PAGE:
Hadrosaurs were plant-eating dinosaurs and among the most successful species to have ever lived. Also known as duck-billed dinosaurs, they are one of the best-known groups of dinosaurs due to their abundance in the fossil record, notable diversity, and near global distribution in the Late Cretaceous.
In 2011, a collaboration led by Dr. David Eberth and Dr. David Evans between the Royal Tyrrell Museum of Palaeontology and the Royal Ontario Museum brought together an international slate of over 80 scientists and enthusiasts to share their most recent scientific research on duck-billed dinosaurs. The outcome is the publication of the much-anticipated Hadrosaurs, which is the first book to focus entirely on this seminal species and updates our understanding of these “common” dinosaurs. The book shows that, in many ways, hadrosaurs were not so ordinary. The abundance of hadrosaurs in the fossil record has allowed us to learn more about dinosaur palaeobiology and palaeoecology than we have from any other group. The book also names three new kinds of duck-billed dinosaurs (Plesiohadros djadokhtaensis, Adelolophus hutchisoni, and Gongpoquansaurus mazongshanensis).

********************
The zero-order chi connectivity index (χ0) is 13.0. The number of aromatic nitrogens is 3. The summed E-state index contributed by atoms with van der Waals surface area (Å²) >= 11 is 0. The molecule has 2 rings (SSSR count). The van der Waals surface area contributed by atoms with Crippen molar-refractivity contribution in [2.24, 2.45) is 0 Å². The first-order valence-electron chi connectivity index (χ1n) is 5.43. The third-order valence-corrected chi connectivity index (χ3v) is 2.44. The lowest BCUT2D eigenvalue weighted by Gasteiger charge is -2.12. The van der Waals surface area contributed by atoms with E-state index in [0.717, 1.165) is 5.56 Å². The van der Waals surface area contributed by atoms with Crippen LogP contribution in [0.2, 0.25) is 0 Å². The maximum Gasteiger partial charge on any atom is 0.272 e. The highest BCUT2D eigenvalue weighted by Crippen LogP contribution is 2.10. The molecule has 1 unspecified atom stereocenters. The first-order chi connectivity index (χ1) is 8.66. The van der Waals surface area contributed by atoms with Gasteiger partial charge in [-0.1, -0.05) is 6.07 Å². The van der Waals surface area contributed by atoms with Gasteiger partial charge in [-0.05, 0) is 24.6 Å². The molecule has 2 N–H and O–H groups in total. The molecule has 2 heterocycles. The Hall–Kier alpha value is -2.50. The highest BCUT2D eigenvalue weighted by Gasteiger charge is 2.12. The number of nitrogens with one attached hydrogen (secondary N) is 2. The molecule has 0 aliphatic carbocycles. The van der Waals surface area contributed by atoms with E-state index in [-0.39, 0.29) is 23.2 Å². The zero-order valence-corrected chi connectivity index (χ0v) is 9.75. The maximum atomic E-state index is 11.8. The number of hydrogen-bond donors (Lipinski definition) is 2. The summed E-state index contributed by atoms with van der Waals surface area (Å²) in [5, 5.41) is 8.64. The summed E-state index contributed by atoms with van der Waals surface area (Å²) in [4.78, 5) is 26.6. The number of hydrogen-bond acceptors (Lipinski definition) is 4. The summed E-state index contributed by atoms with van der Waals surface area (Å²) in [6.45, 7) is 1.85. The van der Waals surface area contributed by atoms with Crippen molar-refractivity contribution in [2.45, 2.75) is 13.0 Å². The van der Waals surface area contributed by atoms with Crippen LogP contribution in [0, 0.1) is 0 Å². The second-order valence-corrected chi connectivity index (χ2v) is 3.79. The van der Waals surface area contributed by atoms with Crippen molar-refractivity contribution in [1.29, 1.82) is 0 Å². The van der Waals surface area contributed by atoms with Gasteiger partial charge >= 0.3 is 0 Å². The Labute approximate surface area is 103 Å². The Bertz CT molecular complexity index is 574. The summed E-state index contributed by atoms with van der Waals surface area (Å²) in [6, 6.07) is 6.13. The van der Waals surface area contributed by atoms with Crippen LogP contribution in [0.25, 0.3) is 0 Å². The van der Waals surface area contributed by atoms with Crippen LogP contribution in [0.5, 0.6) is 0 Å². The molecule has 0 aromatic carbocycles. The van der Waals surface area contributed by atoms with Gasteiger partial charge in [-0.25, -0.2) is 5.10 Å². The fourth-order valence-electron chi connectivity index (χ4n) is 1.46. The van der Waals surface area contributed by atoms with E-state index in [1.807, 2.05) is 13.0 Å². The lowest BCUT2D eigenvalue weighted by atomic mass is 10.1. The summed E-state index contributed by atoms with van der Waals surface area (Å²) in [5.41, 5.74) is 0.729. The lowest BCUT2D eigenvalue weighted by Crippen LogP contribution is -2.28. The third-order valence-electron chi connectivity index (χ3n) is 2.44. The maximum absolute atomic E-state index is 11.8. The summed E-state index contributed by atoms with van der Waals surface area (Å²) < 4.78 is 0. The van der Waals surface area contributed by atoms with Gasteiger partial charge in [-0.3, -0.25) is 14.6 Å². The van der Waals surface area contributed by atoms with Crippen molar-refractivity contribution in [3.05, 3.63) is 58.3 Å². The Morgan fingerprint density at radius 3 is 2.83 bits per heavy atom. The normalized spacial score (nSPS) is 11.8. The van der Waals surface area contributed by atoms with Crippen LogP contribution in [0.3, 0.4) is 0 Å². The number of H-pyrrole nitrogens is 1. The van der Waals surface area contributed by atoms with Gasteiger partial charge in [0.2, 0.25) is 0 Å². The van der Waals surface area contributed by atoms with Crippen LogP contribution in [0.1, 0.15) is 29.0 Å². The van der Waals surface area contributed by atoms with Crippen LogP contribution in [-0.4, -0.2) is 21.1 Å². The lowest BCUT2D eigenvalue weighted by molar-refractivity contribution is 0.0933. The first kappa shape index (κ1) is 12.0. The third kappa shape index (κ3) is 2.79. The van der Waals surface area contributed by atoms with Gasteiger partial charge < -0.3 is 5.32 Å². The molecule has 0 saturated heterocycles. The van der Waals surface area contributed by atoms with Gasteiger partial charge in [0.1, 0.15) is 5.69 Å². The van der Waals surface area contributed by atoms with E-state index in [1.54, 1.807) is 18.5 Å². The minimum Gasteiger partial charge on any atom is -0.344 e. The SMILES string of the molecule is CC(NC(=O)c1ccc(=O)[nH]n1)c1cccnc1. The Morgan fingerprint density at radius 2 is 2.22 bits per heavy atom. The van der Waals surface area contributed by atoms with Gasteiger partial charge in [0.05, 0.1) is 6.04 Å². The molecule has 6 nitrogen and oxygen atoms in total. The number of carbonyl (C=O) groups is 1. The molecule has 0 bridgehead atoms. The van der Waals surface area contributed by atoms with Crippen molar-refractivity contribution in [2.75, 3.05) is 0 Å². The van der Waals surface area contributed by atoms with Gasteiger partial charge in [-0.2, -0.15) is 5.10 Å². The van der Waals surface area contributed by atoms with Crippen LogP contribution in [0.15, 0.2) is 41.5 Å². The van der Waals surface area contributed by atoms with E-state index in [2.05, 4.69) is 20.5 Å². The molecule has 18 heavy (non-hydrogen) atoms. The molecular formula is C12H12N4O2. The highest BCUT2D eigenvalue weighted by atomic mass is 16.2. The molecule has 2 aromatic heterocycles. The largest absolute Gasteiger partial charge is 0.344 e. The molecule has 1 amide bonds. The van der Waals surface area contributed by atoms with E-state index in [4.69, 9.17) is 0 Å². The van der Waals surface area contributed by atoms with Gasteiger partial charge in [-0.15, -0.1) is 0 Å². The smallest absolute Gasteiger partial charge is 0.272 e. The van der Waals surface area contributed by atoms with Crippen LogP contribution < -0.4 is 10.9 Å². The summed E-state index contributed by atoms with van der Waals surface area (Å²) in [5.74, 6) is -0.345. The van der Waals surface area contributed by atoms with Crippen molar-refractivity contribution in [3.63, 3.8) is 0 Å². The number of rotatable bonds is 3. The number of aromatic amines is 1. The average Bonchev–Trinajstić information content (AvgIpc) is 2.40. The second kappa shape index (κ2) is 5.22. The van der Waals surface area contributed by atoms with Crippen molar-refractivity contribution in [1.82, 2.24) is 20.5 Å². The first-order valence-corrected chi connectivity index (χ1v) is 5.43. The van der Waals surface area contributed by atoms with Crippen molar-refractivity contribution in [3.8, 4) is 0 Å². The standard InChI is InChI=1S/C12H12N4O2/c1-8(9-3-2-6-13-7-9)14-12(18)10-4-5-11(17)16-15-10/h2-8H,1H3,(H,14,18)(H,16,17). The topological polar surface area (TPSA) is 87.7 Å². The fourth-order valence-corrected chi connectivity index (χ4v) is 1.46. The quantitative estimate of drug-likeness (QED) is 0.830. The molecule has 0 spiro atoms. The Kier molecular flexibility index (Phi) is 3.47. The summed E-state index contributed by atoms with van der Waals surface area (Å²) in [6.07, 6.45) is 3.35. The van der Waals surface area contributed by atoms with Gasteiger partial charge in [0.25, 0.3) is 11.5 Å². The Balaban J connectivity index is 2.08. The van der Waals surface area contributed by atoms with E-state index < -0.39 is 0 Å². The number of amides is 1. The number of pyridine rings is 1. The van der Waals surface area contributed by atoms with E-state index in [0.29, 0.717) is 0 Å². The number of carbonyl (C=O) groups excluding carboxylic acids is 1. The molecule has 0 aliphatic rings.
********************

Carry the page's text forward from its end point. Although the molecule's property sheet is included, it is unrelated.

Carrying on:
Contributing authors propose that the success of duck-billed dinosaurs was likely driven by a combination of factors that included, most importantly, anatomically-unique and functionally-complex jaws and dentitions that processed plants more efficiently than those of any “reptile” before or since. Other unique hadrosaur innovations are explored, such as their communication abilities (involving their crests and a variety of sounds), their herding and group behaviours (including parental care), and their tolerance of many environments (ranging from the Arctic to the Equator), which likely contributed to their resilience.
Written for dinosaur enthusiasts, scientists, and all lovers of dinosaurs, Hadrosaurs is the most up-to-date literature on plant-eating dinosaurs. Secure your copy by emailing the Royal Tyrrell Museum Gift Shop at firstname.lastname@example.org.